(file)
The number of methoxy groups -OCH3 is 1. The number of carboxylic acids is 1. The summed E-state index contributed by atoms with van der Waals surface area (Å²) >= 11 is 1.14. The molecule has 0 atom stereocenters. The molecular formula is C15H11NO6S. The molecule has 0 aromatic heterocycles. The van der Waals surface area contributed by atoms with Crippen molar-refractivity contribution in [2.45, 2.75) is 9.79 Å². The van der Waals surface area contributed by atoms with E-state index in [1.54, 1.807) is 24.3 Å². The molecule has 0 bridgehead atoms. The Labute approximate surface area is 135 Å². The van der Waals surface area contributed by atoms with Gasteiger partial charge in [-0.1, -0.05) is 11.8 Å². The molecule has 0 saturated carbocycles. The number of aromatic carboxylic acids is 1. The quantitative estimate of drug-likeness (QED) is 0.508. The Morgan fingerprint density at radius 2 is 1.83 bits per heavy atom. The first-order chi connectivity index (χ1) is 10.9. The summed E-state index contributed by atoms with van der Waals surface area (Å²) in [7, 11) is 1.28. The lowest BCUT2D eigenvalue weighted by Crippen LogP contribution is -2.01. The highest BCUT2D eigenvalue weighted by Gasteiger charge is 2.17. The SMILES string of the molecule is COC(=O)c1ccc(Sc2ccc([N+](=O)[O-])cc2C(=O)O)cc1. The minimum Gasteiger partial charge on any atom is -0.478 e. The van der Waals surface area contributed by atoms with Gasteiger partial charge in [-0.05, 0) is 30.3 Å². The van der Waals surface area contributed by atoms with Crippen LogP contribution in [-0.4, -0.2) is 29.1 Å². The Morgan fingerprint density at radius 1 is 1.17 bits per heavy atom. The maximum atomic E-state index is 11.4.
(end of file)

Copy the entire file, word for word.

The number of methoxy groups -OCH3 is 1. The number of carboxylic acids is 1. The summed E-state index contributed by atoms with van der Waals surface area (Å²) >= 11 is 1.14. The molecule has 0 atom stereocenters. The molecular formula is C15H11NO6S. The molecule has 0 aromatic heterocycles. The van der Waals surface area contributed by atoms with Crippen molar-refractivity contribution in [2.45, 2.75) is 9.79 Å². The van der Waals surface area contributed by atoms with E-state index in [1.54, 1.807) is 24.3 Å². The molecule has 0 bridgehead atoms. The Labute approximate surface area is 135 Å². The van der Waals surface area contributed by atoms with Gasteiger partial charge in [-0.1, -0.05) is 11.8 Å². The molecule has 0 saturated carbocycles. The number of aromatic carboxylic acids is 1. The quantitative estimate of drug-likeness (QED) is 0.508. The Morgan fingerprint density at radius 2 is 1.83 bits per heavy atom. The first-order chi connectivity index (χ1) is 10.9. The summed E-state index contributed by atoms with van der Waals surface area (Å²) in [7, 11) is 1.28. The lowest BCUT2D eigenvalue weighted by Crippen LogP contribution is -2.01. The highest BCUT2D eigenvalue weighted by Gasteiger charge is 2.17. The SMILES string of the molecule is COC(=O)c1ccc(Sc2ccc([N+](=O)[O-])cc2C(=O)O)cc1. The minimum Gasteiger partial charge on any atom is -0.478 e. The van der Waals surface area contributed by atoms with Gasteiger partial charge in [-0.05, 0) is 30.3 Å². The van der Waals surface area contributed by atoms with Crippen LogP contribution in [-0.4, -0.2) is 29.1 Å². The Morgan fingerprint density at radius 1 is 1.17 bits per heavy atom. The maximum atomic E-state index is 11.4.